29-05-2021 by Freddie del Curatolo
When I arrived in Malindi, more than thirty years ago, water, like so many other goods that were taken for granted in Italy, was a luxury.
Mineral water did not exist, there were no companies on the coast that produced it and only the super-wealthy could afford San Pellegrino or Perrier, strictly in glass.
In the hotels there were those who had purifiers and those who pretended to, but usually to avoid epic dysentery they would fall back on 'soda water', which apart from being fizzy was not clear what kind of water it was made with.
On the other hand, even when you drank beer or cocacola you didn't know what to expect.
In the first years of my stay in Kenya, after uncorking the bottle, I happened to find cigarette butts, earthworms and dead flies in it.
For coffee and tea, tap water was used, boiled thoroughly.
In private homes, boiling water was used not only for brushing teeth, but also for drinking water, which was put in the fridge once it had cooled.
Perhaps lime juice or tea leaves were added to remove the background taste and make it slightly more thirst-quenching. Luckily for the thirsty, and unlucky for the liver, the tusker cost very little, 5 to 10 shillings.
In 1990, a company in Mombasa began to produce a decent and inexpensive purified water in the laboratory, while in Nairobi the first spring minerals could be seen costing as much as five beers per litre.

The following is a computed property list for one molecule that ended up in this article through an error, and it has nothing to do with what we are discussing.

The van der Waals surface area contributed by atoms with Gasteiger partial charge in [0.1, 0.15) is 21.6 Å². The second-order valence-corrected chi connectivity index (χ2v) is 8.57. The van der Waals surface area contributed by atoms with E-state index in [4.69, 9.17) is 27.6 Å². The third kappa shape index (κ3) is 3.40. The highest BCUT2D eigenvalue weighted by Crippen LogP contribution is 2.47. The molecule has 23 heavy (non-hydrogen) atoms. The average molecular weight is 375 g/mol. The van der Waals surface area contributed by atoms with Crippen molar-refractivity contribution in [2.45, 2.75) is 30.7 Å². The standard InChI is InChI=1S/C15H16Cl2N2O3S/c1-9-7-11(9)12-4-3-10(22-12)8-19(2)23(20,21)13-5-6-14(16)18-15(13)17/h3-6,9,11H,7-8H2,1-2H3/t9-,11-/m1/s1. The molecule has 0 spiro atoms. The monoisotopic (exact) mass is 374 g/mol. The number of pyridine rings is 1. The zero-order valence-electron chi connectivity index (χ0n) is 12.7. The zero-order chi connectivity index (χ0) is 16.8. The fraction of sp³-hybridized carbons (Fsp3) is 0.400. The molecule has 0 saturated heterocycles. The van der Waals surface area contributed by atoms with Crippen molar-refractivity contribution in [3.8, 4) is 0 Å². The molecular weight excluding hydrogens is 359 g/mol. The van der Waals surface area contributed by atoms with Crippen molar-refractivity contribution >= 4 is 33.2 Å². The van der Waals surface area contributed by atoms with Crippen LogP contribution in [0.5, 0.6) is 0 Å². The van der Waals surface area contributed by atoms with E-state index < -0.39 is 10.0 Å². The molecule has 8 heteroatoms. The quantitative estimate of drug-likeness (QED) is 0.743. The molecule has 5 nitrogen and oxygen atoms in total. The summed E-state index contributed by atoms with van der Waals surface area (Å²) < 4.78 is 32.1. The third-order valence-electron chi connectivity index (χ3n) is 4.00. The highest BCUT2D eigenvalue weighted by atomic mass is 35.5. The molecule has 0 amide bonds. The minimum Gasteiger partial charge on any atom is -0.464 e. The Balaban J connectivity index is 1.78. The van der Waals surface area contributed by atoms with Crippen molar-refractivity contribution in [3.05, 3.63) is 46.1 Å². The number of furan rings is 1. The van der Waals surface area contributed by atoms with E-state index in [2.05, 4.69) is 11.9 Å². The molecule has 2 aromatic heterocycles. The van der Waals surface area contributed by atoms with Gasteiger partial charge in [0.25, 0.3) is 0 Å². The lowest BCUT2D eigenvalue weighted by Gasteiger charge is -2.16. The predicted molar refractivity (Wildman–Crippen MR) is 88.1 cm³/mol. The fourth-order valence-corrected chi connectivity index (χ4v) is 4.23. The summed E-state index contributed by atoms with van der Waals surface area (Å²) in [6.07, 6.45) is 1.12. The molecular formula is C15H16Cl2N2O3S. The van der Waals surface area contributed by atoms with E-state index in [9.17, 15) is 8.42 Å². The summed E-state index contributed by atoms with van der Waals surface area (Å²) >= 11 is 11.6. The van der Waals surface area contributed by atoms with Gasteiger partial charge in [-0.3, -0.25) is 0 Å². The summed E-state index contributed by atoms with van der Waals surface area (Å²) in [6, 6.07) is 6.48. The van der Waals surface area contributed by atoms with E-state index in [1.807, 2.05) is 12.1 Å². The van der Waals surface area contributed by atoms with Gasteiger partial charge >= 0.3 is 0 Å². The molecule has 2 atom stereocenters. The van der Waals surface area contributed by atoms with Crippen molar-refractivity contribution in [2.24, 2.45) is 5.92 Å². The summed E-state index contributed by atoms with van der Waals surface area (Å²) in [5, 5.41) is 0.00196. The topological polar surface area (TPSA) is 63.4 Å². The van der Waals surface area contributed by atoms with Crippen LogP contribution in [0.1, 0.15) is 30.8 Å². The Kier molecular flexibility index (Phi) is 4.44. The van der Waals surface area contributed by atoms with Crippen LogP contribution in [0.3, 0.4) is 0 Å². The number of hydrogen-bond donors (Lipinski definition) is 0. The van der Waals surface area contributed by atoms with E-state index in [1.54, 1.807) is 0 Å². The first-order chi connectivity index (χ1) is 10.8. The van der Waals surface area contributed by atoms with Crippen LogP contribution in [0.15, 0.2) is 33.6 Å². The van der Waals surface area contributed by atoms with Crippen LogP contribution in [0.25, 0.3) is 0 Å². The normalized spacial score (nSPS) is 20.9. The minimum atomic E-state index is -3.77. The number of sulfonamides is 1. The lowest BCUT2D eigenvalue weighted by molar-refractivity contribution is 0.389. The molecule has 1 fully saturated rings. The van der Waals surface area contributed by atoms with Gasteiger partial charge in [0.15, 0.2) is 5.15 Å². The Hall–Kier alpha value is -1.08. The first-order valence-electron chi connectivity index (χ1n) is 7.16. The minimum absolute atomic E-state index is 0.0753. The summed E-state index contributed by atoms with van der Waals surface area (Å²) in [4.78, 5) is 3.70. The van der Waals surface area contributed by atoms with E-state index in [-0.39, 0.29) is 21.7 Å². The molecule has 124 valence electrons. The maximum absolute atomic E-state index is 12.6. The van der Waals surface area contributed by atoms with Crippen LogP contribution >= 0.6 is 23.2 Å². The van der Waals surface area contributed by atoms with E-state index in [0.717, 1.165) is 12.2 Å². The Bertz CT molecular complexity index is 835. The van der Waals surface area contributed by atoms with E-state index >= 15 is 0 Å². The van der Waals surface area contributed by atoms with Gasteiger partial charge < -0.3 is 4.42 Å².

On the other hand, running water was sometimes lacking for weeks at a time, and those who, like my father and I, ran a restaurant, had to take the car (and it was always necessary to have a pick-up truck, or in any case a vehicle with a large container for transport) and go inland, where there were public wells, scattered all over the bush, the forest that was then really forest. Especially in the evenings, they were not easy to find but could be recognised by the queues of locals, almost always women, carrying their 20-litre jerrycans on their heads. The only way to get out of the queue (at least, my way) was to bring supplies or directly shillings to skip the line. There was no compulsion, of course. Some people preferred access to the water and that was understandable. Some even asked to be accompanied to the village.
For a young man of just over twenty, used to having, if not ready-made food in Italy, at least Ferrarelle and Levissima always in the fridge, the approach to the importance of water was one of the first great lessons of this continent.
Seeing myself, myself first, after a few decades comparing dozens of brands of mineral water, assessing the quality-price ratio and the incidence of sodium in their composition, makes me smile but at the same time makes me often go back to where there used to be a queue to get the first water you could at the public well. And if I still find the queue, I am likely to bring comfort goods or accompany some old woman to the village, without needing either water or jumping the queue.
The long-standing problem of the occasional lack of water in the pipes has not yet been resolved.
And it is always in the low season that it creates problems for the population of Kilifi County and the tourism sector.
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